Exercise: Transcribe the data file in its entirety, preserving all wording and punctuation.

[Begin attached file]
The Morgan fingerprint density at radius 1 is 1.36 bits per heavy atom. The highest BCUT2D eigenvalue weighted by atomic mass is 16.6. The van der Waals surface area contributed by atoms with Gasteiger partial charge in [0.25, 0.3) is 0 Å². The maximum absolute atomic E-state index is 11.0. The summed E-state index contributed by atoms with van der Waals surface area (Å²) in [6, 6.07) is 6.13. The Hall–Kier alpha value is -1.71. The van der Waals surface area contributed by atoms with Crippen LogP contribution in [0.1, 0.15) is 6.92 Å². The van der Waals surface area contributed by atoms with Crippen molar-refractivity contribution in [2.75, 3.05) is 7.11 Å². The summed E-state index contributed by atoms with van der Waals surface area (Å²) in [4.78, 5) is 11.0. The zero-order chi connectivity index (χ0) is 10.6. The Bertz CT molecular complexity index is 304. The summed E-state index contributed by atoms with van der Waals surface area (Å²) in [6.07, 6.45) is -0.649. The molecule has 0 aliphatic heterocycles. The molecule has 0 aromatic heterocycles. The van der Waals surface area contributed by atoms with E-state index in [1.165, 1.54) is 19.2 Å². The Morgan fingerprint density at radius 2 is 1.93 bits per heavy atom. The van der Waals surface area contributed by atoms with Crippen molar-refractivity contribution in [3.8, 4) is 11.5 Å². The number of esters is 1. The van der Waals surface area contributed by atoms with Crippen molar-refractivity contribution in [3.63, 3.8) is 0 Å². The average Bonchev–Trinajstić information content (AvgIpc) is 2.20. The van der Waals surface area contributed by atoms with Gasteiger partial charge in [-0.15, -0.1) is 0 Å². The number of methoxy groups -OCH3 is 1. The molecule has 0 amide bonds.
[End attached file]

The Morgan fingerprint density at radius 1 is 1.36 bits per heavy atom. The highest BCUT2D eigenvalue weighted by atomic mass is 16.6. The van der Waals surface area contributed by atoms with Gasteiger partial charge in [0.25, 0.3) is 0 Å². The maximum absolute atomic E-state index is 11.0. The summed E-state index contributed by atoms with van der Waals surface area (Å²) in [6, 6.07) is 6.13. The Hall–Kier alpha value is -1.71. The van der Waals surface area contributed by atoms with Crippen LogP contribution in [0.1, 0.15) is 6.92 Å². The van der Waals surface area contributed by atoms with Crippen molar-refractivity contribution in [2.75, 3.05) is 7.11 Å². The summed E-state index contributed by atoms with van der Waals surface area (Å²) in [4.78, 5) is 11.0. The zero-order chi connectivity index (χ0) is 10.6. The Bertz CT molecular complexity index is 304. The summed E-state index contributed by atoms with van der Waals surface area (Å²) in [6.07, 6.45) is -0.649. The molecule has 0 aliphatic heterocycles. The molecule has 0 aromatic heterocycles. The van der Waals surface area contributed by atoms with E-state index in [1.165, 1.54) is 19.2 Å². The Morgan fingerprint density at radius 2 is 1.93 bits per heavy atom. The van der Waals surface area contributed by atoms with Crippen molar-refractivity contribution in [3.8, 4) is 11.5 Å². The number of esters is 1. The van der Waals surface area contributed by atoms with Crippen molar-refractivity contribution in [3.63, 3.8) is 0 Å². The average Bonchev–Trinajstić information content (AvgIpc) is 2.20. The van der Waals surface area contributed by atoms with Gasteiger partial charge in [-0.15, -0.1) is 0 Å². The number of methoxy groups -OCH3 is 1. The molecule has 0 amide bonds.